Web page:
#EMconf: Frostbite Basics

Frostbite Basics

-Have high suspicion for injury when temperature drops below -20C (-4F) * risk correlates with temperature *
-Not all frostbite from environmental exposure:
     -Prolonged contact with ice packs, contact with frozen metal surfaces, inhalation of hydrocarbons (ex: Freon)
-High Risk Groups: outdoor workers, homeless, elderly, drug/alcohol users, psychiatric disease
- Most common areas affected: fingers, toes, nose, ear

  • Classification:
    - 1st degree (frostnip) - erythematous skin, no blisters; pain/numbness
    - 2nd degree - erythematous skin, blisters filled with clear fluid; +/- pain, numbness (**See example below**)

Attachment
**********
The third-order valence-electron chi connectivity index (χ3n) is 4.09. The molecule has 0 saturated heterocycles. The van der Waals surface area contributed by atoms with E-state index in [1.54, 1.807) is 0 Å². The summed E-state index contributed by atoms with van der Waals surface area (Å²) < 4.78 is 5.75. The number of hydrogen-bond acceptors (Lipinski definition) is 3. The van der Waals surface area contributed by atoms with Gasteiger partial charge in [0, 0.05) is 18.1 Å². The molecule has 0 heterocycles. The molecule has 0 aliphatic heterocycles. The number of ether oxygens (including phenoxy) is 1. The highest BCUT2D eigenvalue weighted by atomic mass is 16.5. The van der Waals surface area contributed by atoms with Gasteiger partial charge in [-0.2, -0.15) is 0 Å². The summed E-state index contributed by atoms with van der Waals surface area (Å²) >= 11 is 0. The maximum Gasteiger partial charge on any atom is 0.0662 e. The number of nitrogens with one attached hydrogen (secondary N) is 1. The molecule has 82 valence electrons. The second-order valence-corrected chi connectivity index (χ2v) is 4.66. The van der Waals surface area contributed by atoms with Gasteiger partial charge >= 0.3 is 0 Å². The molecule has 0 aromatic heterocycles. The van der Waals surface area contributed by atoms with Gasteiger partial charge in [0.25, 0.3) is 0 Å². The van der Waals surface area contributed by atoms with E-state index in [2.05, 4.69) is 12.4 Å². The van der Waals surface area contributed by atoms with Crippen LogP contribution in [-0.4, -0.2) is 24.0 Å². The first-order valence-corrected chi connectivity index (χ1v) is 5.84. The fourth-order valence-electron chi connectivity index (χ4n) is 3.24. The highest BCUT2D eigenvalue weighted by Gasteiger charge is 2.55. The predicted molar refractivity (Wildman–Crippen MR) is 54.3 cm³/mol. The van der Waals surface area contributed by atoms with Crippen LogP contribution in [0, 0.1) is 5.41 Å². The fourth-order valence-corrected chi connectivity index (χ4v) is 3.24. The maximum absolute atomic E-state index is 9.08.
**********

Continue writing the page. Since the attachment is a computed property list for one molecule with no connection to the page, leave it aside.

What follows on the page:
- 3rd degree - blue/grey discoloration of skin, hemorrhagic blisters; numbness with “block of wood” sensation
    - 4th degree - non blanching cyanosis, dry/black eschar; numbness with “block of wood” sensation


  • Clinical diagnosis:
    - Often no need for labs/imaging
  • Treatment:
    - Rapid rewarming in circulating water heated to 37-39C
    - Anticipate severe pain during rewarming, treat appropriately (often require opioids)
    - Debride broken vesicles, cover with topical antibiotics
    - Update tetanus (frostbite is tetanus prone wound)
    - Surgical consult for severe injuries as may require multiple tissue debridements/escharotomy/fasciotomy/amputation


Stapczynski, J. Stephan,, and Judith E. Tintinalli. Tintinalli's Emergency Medicine: A Comprehensive Study Guide. 7th ed. New York, N.Y.: McGraw-Hill Education LLC., 2011